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Dobey Center on Austin Avenue gearing up with drop-in services for homeless young adults

Dobey Center on Austin Avenue gearing up with drop-in services for homeless young adults

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The Dobey Center on Austin Avenue opened in March 2021 in a two-story building owned by Klaras Center for Families, Heart of Texas MHMR’s child and adolescent division. It aims to be a hub for serving homeless young adults (ages 18-24) with things like writing checks, email, applying for jobs, financial aid and higher education as well as offering laundry facilities, a computer lab, showers, classes and an on-site case worker.

A drop-in center on Austin Avenue for homeless young adults is aiming to help them their way as they lose access to a support network available in high school.

The Dobey Center on Austin Avenue opened last month at 2111 Austin Ave.in a two-story building owned by Klaras Center for Families, Heart of Texas MHMR’s child and adolescent division. The vision for the center is to serve as a hub for services aimed at the 18 to 24 age group.

The center offers classes on topics including writing emails, applying for jobs, financial aid and higher education; in addition to a computer lab, showers, a laundry facility and an onsite case worker. Soon, homeless young adults in rural areas will be able to use a transportation service to get to the center.

“It’s kind of an all-encompassing support center for young adults,” program director Nicole Wiscombe said.

The goal is to serve as a hub for services aimed at helping homeless people in the 18-to-24 age group make a quick transition into permanent housing.

The Dobey Center has been able to get off the ground supported by $1.7 million Heart of Texas MHMR received from a $2.23 million U.S. Department of Housing and Urban Development grant to the Heart of Texas Homeless Coalition in October.

The Cove, 524 W. Waco Drive, serves as a drop-in center for teenagers up to 18 years old, but there was no dedicated space for young adults.

“As you move from adolescence into young adulthood, you lose those supports you have in high school,” Wiscombe said. “It’s a big transition point, trying to navigate how to get a job, how to do I get to higher education? My first apartment?”

Wiscombe said the HUD grant, through its Youth Homelessness Demonstration Program, is aimed at the needs of people between the ages of 16 and 24 and was developed based on the firsthand accounts and input from people who had experienced homelessness at those ages.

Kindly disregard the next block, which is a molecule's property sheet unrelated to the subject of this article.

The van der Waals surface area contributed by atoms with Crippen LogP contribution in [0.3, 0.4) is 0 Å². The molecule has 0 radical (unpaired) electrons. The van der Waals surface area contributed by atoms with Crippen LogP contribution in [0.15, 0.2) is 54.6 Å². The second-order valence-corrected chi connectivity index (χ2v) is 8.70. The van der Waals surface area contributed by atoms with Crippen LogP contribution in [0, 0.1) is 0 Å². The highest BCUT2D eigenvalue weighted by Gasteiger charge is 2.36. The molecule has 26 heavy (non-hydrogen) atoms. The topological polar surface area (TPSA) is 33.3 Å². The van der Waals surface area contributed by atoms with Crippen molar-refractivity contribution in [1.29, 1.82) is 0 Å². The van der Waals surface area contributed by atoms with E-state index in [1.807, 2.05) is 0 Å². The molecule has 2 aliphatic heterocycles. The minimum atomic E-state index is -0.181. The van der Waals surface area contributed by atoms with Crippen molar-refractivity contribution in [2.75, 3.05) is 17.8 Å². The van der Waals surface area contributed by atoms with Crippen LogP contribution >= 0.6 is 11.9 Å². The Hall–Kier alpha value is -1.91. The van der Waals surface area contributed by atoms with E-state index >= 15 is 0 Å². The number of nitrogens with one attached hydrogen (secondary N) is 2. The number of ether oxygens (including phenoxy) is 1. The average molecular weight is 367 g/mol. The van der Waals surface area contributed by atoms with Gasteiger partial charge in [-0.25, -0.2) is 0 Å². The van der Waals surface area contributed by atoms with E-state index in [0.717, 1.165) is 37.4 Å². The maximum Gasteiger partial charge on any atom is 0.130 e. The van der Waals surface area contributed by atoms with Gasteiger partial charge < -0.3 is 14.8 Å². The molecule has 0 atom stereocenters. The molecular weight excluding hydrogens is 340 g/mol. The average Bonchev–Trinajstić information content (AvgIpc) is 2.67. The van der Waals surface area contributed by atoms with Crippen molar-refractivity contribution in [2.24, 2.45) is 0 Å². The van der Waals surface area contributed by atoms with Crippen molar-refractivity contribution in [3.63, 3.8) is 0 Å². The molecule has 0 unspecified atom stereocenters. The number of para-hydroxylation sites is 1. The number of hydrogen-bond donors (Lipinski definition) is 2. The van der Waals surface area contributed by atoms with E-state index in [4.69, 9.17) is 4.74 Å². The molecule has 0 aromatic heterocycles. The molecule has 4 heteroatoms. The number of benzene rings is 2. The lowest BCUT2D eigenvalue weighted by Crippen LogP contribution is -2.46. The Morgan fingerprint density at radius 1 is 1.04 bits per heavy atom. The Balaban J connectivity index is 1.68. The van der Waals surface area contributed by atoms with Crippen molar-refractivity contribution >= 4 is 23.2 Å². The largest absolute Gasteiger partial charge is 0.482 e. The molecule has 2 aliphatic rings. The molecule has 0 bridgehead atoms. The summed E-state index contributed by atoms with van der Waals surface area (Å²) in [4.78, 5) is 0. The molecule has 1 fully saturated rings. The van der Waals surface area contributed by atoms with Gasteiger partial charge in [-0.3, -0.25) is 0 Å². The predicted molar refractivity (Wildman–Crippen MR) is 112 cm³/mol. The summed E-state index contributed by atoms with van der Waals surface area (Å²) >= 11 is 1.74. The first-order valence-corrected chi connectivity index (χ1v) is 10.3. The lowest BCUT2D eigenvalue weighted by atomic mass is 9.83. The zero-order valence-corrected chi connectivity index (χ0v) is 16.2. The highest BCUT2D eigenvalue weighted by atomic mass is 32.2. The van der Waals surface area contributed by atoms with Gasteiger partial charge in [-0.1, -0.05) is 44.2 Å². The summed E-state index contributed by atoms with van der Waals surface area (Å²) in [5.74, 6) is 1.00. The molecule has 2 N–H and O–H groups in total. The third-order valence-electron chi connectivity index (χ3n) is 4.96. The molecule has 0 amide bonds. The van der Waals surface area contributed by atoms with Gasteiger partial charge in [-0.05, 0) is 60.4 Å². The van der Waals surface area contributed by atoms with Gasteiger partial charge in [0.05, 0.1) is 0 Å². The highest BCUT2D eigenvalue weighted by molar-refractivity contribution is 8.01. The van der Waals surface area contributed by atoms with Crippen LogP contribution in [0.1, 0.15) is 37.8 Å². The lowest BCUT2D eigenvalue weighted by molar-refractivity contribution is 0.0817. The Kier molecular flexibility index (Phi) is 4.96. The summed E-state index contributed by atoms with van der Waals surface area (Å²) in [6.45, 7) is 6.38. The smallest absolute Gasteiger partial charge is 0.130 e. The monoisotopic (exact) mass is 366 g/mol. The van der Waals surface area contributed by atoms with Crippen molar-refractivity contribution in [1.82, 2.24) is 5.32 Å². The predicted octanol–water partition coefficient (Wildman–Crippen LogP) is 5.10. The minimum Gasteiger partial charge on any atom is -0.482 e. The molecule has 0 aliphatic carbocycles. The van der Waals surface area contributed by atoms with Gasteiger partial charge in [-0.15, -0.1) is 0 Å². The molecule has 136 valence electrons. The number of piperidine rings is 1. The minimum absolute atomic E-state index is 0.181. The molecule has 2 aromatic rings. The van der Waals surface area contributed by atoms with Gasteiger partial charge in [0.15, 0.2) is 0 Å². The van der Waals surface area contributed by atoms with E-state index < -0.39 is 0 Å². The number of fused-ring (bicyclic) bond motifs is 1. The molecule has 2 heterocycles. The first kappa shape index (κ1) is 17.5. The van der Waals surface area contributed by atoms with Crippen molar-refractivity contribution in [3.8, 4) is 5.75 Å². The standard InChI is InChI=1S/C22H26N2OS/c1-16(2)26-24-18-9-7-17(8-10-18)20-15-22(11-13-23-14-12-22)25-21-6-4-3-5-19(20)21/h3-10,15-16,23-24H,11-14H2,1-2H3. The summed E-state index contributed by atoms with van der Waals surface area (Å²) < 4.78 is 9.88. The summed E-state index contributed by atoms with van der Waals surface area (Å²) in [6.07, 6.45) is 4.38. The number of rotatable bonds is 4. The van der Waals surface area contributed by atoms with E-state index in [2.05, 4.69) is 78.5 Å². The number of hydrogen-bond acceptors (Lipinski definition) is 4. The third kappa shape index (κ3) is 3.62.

“Through the planning process we identified gaps in our system and came up with project ideas, things that we needed in our community, and one was the Dobey drop-in center,” Wiscombe said.

In addition to the Dobey Center, the Klaras Center also is using last year’s grant award to launch three other initiatives targeting young adults: a crisis transitional housing program, a rapid rehousing program and a navigation project.

In conversation, the initial name for the crisis housing program, Heart of Texas Crisis Transitional Housing, had become shortened to “Hutch.” Division director Ron Kimbell and special projects director Tom Christian said enthusiasm, and perhaps the creative disruption of quarantine, led to a decision to give all four programs names related to the 1970s TV shot “Starsky and Hutch.”

The Dobey Center, for example, is named for Capt. Harold Dobey, the boss of the titular characters.

The Huggy Bear navigation team, under the name of a popular confidential informant on the show, will go out to rural areas to offer services available at Dobey or to offer transportation to and from the center.

Wiscombe said young adults aging out of services for children can be standoffish when it comes to accessing adult services.

“You’re in a congregate shelter sleeping on a cot with strangers. A lot of that age group just feels safer sleeping in a tent in the woods, which isn’t a safe situation either but they feel more comfortable doing it,” Wiscombe said.

Kimbell said there has been more focus on early adulthood in general as a crucial transition period in the mental health world.

“Not only are they typically losing a lot of supports they had in their childhood … typically, not everybody has those, but this is also the highest risk period for mental health issues to emerge,” he said. “This is often a time when folks can have psychotic breaks.”

Klaras Center has some crisis housing for teenagers at a location called the Chase House, but Christian said it’s not uncommon for teenagers aging out of youth housing to have serious reservations about moving to adult services.

“Once you’ve been homeless, the risk of staying homeless increases exponentially, right?,” Christian said. “So if you catch it earlier, there’s going to be better outcomes.”

Wiscombe said the grant required the formation of a youth action board. All the members have to be younger than 25, and two thirds have to have personally experienced homelessness.

Youth Driven Activists Breaking Barriers, the youth action board working with the Heart of Texas Homeless Commission, is in the process of visiting other service providerse in the area and developing community agreements the Dobey Center will adhere to, board President Brenisha Thompson said.

“We’re just looking into it and thinking: If you were in that position, would we actually go there for the resources they provide, or is this something we’d overlook,” Thompson said.

She said once the HUD grant is fulfilled, the organization hopes to branch off and be a standalone youth homelessness support group.

The drop-in center is open 8 a.m. to 5 p.m. for now, but the hours could expand in the future.

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